Why Do We Care If Jeanne Shaheen Is a Real Bruins Fan?
New Hampshire politicos have spent the past few days humorlessly determining the all-important question of whether Senator Jeanne Shaheen is a real Boston Bruins fan, straining as much as they can to explain why this is an important issue to sort out. It began innocently enough, with a tweet from the Senator after the Bruins win on Saturday:
Congratulations to @NHLBruins on a big win today – moving on to Round 2 and Montreal!
— Jeanne Shaheen (@JeanneShaheen) April 26, 2014
This yielded a strangely vitriolic response from the New Hampshire GOP’s account.
Their response was bizarre enough to garner several news stories. Rather than simply sit back and let the Republican Party look utterly lacking in subtlety or wit, the Democrats felt a need to respond with an attack of their own.
“It’s 2014, and the New Hampshire Republican Party is still peddling sexist comments straight out of the 1950s,” Julie McClain, Communications Director for the state’s Democratic party wrote to Boston.com. “You don’t see them questioning any men about their support for the Bruins.”
This was not just an awkwardly rageful tweet, it was a sexist awkwardly rageful tweet. The GOP, not one to be outdone, responded in kind that this was more than a moment for eye-rolling. It was evidence of dishonesty!
“Senator Shaheen must have very little respect for the intelligence of women if she expects us to buy that excuse for her dishonest behavior,” Jennifer Horn, chair of the state’s GOP, told Boston.com. (Classifying a staff authored tweet as “dishonest behavior” is probably not a can of worms either political party wants to open, even if it is less authentic than a pocket tweet.)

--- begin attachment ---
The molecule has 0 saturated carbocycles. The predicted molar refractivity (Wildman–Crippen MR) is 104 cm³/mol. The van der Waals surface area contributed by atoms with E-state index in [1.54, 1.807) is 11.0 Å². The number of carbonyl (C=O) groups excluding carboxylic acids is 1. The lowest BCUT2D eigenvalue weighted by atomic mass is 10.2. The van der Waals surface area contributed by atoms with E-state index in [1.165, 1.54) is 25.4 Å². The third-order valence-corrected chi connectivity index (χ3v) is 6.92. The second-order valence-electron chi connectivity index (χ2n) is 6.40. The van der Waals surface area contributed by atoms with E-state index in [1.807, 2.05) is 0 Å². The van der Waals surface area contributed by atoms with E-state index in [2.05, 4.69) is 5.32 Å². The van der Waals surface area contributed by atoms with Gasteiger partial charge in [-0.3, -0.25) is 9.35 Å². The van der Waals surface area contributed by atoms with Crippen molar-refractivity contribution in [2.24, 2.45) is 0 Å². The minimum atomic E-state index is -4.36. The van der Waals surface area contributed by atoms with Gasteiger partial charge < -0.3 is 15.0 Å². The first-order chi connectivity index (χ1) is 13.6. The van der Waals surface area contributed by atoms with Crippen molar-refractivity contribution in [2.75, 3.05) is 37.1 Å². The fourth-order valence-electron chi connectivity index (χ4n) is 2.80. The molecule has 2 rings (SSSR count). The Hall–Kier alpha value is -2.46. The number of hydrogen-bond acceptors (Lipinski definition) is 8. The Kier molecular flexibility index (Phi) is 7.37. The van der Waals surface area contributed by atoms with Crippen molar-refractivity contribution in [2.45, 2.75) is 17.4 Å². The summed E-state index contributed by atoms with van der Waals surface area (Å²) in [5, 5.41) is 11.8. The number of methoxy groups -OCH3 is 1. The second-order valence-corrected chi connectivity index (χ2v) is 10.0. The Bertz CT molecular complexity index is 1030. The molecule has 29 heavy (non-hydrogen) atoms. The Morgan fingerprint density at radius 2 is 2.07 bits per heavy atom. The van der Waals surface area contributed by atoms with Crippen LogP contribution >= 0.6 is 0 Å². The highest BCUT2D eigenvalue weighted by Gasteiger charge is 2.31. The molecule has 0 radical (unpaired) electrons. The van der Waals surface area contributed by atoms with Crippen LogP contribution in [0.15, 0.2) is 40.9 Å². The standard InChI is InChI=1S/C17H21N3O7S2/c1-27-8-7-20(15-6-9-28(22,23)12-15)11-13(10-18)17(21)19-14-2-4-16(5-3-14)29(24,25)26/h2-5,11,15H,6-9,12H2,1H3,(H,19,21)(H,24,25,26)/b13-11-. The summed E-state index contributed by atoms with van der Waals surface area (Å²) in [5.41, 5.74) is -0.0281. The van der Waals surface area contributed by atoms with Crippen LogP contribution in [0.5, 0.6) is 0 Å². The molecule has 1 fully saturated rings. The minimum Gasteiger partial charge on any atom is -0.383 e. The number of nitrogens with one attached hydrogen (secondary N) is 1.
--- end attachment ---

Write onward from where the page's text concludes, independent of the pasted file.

What’s all this concern over Shaheen’s sports fan status? Or, sorry, the sexism/dishonesty of the other party, which is apparently what this is really all about? Is it worrying that she can’t do the great work of the United States Senate, like sponsoring bills congratulating the Bruins on their Stanley Cup Win? (She and Scott Brown sponsored just such a bill in 2011.) Perhaps it is that her opponent Brown has benefited from the ham-handed sports talk of his Democratic opponent before. You’ll recall Martha Coakley’s inability to keep her foot out of her mouth any time the Red Sox came up during the special election she lost to him in 2010. Perhaps Brown’s supporters think he can rework his magic with some combination of dissatisfaction with Obamacare and an opponent who thinks Curt Schilling is a Yankees fan.
Evidence suggests, though, that this would be a mistake. It makes sense that the GOP is attacking Shaheen not for being a hockey rube (which she insists she is not) but for being insincere about it. Insincerity, rather than loose knowledge of sports per se, appears to have been the problem with Coakley. Mayor Tom Menino, who could not have been worse at speaking knowledgeably about his sports-obsessed city’s athletes if he had tried, remained one of the longest-running and most popular mayors on the books.
But the Menino example also suggests that voters care about more than the ardor of their politicians for Boston’s sports teams. Evidence suggests Coakley lost for reasons more important than her fear of Yawkey Way handshakes. Both parties can pretend this spat was about more than hockey. (It was about sexism/honesty!) But perhaps these battles are better waged on a topic more public policy-oriented, anyway.